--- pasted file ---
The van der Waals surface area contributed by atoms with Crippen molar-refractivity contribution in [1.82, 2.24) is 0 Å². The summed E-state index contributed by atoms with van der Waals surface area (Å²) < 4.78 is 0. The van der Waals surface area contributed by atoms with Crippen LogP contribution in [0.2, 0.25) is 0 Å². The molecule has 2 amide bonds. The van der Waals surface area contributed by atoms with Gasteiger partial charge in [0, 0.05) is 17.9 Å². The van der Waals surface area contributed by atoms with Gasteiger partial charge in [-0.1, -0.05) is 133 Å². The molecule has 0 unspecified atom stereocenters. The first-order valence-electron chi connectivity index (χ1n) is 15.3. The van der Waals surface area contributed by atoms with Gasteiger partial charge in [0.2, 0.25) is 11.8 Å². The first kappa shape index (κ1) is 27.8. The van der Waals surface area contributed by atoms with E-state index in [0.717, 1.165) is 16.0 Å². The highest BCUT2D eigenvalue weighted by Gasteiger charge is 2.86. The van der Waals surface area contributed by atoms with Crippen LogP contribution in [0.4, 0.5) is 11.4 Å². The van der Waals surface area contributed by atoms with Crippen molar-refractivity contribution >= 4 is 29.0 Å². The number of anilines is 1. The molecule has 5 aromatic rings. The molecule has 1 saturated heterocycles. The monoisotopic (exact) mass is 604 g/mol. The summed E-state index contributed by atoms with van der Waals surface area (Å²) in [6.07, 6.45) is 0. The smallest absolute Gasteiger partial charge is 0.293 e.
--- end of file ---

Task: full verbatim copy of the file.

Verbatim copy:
The van der Waals surface area contributed by atoms with Crippen molar-refractivity contribution in [1.82, 2.24) is 0 Å². The summed E-state index contributed by atoms with van der Waals surface area (Å²) < 4.78 is 0. The van der Waals surface area contributed by atoms with Crippen LogP contribution in [0.2, 0.25) is 0 Å². The molecule has 2 amide bonds. The van der Waals surface area contributed by atoms with Gasteiger partial charge in [0, 0.05) is 17.9 Å². The van der Waals surface area contributed by atoms with Gasteiger partial charge in [-0.1, -0.05) is 133 Å². The molecule has 0 unspecified atom stereocenters. The first-order valence-electron chi connectivity index (χ1n) is 15.3. The van der Waals surface area contributed by atoms with Gasteiger partial charge in [0.2, 0.25) is 11.8 Å². The first kappa shape index (κ1) is 27.8. The van der Waals surface area contributed by atoms with E-state index in [0.717, 1.165) is 16.0 Å². The highest BCUT2D eigenvalue weighted by Gasteiger charge is 2.86. The van der Waals surface area contributed by atoms with Crippen LogP contribution in [0.4, 0.5) is 11.4 Å². The van der Waals surface area contributed by atoms with Crippen molar-refractivity contribution >= 4 is 29.0 Å². The number of anilines is 1. The molecule has 5 aromatic rings. The molecule has 1 saturated heterocycles. The monoisotopic (exact) mass is 604 g/mol. The summed E-state index contributed by atoms with van der Waals surface area (Å²) in [6.07, 6.45) is 0. The smallest absolute Gasteiger partial charge is 0.293 e.